STEMIs, in which a major blood vessel to the heart is completely, blocked, "are the worst possible heart attacks," said Lt. Col. Scott Moore, chief of cardiology at Wilford Hall Medical Center.

"In San Antonio and in most metropolitan areas, the best approach is to emergently take the patient to the cardiac catheterization laboratory, identify where this blockage is and inflate a balloon in that artery to reestablish flow," Moore said. "And based on large clinical trials, we know the faster you do it, the better."

Cardiologists have a saying: "Time is muscle." Studies show that for every 30 minutes' delay in treating a STEMI heart attack, the risk of dying rises by 71/2 percent. Even if the patient lives, delays in clearing the blocked vessel lead to more heart muscle damage.

"You end up having a patient who, instead of being able to go back to work and play soccer with their kids and live a normal, healthy life, they may take 10 steps and become short of breath and have to sit and rest," Denne said. "They may not be able to go back to work because they're disabled."

In recent years, individual hospitals have been working to get these patients from the hospital door through the emergency room to the cath lab to have a balloon inflated within 90 minutes.

Those efforts have become more intense since the Joint Commission, the nation's main hospital accrediting agency, began tracking these "door-to-balloon" times as one of its core measures of a hospital's quality.

Today, anyone can check to see what percentage of a hospital's patients had a door-to-balloon time of 90 minutes or less on the federal government's Hospital Compare Web site (, and compare those results to other hospitals in the area. And if EMS can accurately diagnose the patient in the field so that the cath lab is ready when they arrive, it should improve those hospital scores.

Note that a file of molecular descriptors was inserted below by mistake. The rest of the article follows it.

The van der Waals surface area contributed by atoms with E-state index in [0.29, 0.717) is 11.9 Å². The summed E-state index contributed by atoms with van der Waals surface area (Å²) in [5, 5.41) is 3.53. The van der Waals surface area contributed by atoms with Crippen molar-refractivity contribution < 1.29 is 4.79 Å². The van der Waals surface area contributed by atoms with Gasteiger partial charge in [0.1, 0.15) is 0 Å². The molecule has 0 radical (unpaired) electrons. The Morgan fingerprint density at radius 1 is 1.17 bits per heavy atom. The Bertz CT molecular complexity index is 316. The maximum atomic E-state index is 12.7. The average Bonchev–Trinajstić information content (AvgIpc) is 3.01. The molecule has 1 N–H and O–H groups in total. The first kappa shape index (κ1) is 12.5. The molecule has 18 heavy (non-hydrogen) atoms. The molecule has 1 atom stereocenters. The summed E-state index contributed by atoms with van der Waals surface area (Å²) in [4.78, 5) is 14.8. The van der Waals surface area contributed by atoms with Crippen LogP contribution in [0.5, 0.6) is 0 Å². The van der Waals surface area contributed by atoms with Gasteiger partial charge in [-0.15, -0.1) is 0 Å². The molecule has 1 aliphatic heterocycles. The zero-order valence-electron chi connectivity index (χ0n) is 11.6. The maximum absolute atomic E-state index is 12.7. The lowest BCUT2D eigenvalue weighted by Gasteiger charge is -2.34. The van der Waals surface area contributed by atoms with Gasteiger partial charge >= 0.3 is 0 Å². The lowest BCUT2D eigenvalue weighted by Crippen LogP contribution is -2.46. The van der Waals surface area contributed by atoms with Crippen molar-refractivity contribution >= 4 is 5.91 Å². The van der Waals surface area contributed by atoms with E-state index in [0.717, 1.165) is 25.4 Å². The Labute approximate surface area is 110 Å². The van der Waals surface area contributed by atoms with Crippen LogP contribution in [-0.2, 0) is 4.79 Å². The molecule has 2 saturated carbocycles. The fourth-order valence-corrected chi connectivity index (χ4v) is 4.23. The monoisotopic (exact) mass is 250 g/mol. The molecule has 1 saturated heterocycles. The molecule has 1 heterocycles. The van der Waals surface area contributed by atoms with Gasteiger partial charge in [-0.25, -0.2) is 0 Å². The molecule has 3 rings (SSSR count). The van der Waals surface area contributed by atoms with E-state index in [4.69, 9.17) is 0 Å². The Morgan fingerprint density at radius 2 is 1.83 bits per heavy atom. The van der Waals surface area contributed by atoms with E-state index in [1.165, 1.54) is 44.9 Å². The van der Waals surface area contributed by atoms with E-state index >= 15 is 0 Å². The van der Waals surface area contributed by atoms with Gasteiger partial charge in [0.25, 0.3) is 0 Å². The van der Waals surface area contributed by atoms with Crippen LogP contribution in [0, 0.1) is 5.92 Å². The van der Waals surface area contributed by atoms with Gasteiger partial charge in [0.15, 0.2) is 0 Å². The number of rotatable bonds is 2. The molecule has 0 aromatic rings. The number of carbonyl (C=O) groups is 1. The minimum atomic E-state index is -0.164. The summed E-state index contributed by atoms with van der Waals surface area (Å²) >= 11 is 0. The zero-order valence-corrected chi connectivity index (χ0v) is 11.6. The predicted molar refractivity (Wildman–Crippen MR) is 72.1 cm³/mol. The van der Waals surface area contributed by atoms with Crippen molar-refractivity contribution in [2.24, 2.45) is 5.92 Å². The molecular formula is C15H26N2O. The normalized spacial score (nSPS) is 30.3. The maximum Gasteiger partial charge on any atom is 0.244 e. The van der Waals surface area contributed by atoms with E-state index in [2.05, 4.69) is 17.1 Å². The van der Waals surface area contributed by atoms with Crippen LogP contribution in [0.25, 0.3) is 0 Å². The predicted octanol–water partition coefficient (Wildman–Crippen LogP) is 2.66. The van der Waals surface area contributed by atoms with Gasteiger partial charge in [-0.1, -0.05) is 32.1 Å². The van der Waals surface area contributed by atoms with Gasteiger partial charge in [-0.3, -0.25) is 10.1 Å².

"I'm a pretty competitive guy," said Bill Waechter, chief operating officer at Northeast Baptist Hospital and a former paramedic. "I don't want to be in last place. But the great thing about the door-to-balloon program is, this is a program that is obviously wonderful for the patient. It's good for the hospital. It's good for the physician. If you treat the heart attack earlier, your length of stay is going to be less in the hospital because you don't have the other problems associated with it. With the cost of health care, that's better for everybody."

EMS piece of the puzzle
At the same time, EMS systems and private ambulance companies had been buying portable 12-lead EKGs capable of detecting STEMI heart attacks. The units often came with a little-used feature capable of transmitting the results back to a hospital emergency room — either by fax or digitally to a computer.

Usually, paramedics read the EKG tape and called the emergency room with their interpretations — with varying degrees of accuracy. Or they rolled the patient into the ER with the tape draped over their chests.

San Antonio EMS added the $24,000, 12-lead EKGs to each of its 35 ambulances in May 2007, although they still lack the ability to transmit the results. The committee has formally asked the City Council to upgrade the units so they can.

"We've had the 12-lead capability on our ambulances since 2003, but it was in 2006 when the Baptist system wanted to start activating their cath lab off of what we did in the field that we invested a little more money in each of the monitors and got the capability to transmit those to the ER," said Dudley Wait, director of Schertz EMS.